-- Near Sultan Abdallah, one strike struck an ISIL tactical unit and destroyed an ISIL heavy machine gun and an ISIL fighting position.

I understand where Maxine's said to be coming from but my own opinion is they'll do whatever anyway so they might as well do it openly.

And maybe, just maybe, if they choose to support war, they can face accountability?

Michael Jansen is a reporter we've often noted.  She's noting the passing of Ahmed Chalabi in her latest piece (for Gulf News):

Chalabi survived as a figure on the Iraqi political scene although his credibility collapsed when the promised weapons were not found and he was spurned by Washington for leaking information to Iran. He was charged with circulating old currency meant for destruction and accused of appropriating state assets. A short month after the fall of Baghdad, Chalabi’s members of entourage were accused of involvement in hijacking luxury cars and exporting them through the Kurdish region in northern Iraq to Turkey and beyond.

When the US-backed government under Nouri al-Maliki put him in charge of rooting out outlawed Baath party members from the administration, he expelled experienced civil servants, particularly Sunnis, who had simply joined the ruling party to obtain employment. He was in charge of the commission that banned 500 Sunnis from standing for parliament in the 2010 election. The exclusion and persecution of Sunnis by the Shia-fundamentalist regime led to the rise of al-Qaeda and its off-shoot Daesh.

If Junior Bush administration worthies had bothered to check out Chalabi’s career, they would have known they were dealing with a figure widely seen as a “conman.”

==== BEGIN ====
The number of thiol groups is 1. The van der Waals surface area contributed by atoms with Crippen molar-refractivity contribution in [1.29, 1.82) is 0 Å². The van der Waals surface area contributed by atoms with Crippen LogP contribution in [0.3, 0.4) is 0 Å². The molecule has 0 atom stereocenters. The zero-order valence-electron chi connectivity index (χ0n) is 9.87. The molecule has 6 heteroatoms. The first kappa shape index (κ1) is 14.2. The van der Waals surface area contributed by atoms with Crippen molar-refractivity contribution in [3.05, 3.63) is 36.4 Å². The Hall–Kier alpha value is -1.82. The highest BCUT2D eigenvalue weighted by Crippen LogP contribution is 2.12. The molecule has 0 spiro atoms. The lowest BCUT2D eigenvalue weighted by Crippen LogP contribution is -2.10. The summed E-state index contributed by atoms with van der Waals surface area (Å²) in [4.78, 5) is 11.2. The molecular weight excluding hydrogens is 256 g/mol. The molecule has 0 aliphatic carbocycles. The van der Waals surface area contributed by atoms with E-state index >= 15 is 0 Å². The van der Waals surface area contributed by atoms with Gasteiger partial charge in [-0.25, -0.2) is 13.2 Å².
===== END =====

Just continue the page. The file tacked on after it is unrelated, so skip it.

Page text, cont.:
He was charged with false accounting and embezzlement at Jordan’s Petra Bank, founded in 1977 and liquidated in 1989, with a loss of $200 million which the cash-strapped Jordanian government was compelled to refund to depositors. Chalabi fled the country in the boot of a friend’s Mercedes. He was subsequently accused of being involved in the collapse of Lebanon’s Mebco bank and its various branches. He was wanted in Jordan, Lebanon and Switzerland.

In the 1990s, Chalabi attempted to raise a Kurdish revolt against Saddam Hussein; it was crushed and the insurgents killed. Chalabi escaped. The $100 million given to him for the INC has never been properly accounted for.

Chalabi did great harm in Iraq.

I'm traveling in some vehicle
I'm sitting in some cafe
A defector from the petty wars
That shell shock love away
-- "Hejira," written by Joni Mitchell, first appears on her album of the same name

The number of US service members the Dept of Defense states died in the Iraq War is [PDF format warning] 4497 (plus 10 in Operation Inherent Resolve which includes at least 1 Iraq War fatality).